Unfortunately, the award of $90,000 in damages was just another dismal chapter in the long extradition saga that has repeatedly shown the government and its agents to have acted illegally. The public has taken little interest in the legal manoeuvrings so far but it certainly will when Dotcom's claim for $6.8 billion in compensation from the Crown for the summary closure of Megaupload is heard.

The claim, filed in the Auckland High Court in January, weighs in at nearly 3.5 percent of GDP and at some point the public will be forced to consider exactly who in the former National-led administration put so much taxpayers' money at risk for the dubious purpose of helping Hollywood neutralise Dotcom.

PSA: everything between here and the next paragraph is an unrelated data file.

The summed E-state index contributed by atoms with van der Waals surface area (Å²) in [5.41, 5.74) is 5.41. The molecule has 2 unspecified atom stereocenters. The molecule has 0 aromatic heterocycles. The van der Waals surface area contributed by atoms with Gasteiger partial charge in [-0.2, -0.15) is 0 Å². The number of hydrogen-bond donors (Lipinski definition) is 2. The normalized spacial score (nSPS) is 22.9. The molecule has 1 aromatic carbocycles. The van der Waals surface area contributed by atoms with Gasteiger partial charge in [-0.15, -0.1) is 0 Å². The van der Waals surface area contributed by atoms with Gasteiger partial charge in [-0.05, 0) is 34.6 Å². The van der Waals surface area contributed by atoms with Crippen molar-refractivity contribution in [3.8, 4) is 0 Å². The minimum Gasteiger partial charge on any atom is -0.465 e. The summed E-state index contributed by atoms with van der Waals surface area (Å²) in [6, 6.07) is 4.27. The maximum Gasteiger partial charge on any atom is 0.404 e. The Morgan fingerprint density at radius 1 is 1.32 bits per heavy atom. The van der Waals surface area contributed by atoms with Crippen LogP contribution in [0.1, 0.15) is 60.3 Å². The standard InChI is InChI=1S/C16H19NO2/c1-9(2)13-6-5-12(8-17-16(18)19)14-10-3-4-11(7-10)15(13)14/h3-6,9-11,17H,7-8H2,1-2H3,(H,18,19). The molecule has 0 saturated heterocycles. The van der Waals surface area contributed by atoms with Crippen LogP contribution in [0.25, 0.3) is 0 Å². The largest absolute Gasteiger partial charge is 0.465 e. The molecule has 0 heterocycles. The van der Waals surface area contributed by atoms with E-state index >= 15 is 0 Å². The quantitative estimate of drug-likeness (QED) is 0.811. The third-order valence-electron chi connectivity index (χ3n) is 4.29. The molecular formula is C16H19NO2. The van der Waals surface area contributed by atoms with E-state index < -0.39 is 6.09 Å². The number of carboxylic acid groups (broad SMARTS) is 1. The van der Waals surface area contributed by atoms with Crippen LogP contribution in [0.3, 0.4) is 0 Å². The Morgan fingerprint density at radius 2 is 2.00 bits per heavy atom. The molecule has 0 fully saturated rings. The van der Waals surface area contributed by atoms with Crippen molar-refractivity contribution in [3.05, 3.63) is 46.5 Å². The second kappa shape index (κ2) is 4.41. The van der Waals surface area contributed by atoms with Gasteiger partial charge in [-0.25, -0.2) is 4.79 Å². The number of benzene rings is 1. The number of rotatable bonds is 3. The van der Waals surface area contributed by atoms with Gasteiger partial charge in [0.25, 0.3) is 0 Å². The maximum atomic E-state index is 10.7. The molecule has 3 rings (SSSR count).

Steve Withers, Opotiki - 5 months ago
Agreed. What happened to Kim Dotcom was appalling. Whether you like the guy or not, the previous government clearly broke the law over and over in its efforts to pander to America. We still don't know who the other 88 Kiwis are who were illegally spied on. As usual, when they got caught breaking the law .... They changed the law. Like they did when the SIS was caught illegally breaking into an activist's house in Christchurch when Jenny Shipley was PM. That's why we can't look up reg plates any more. That's how they SIS was caught.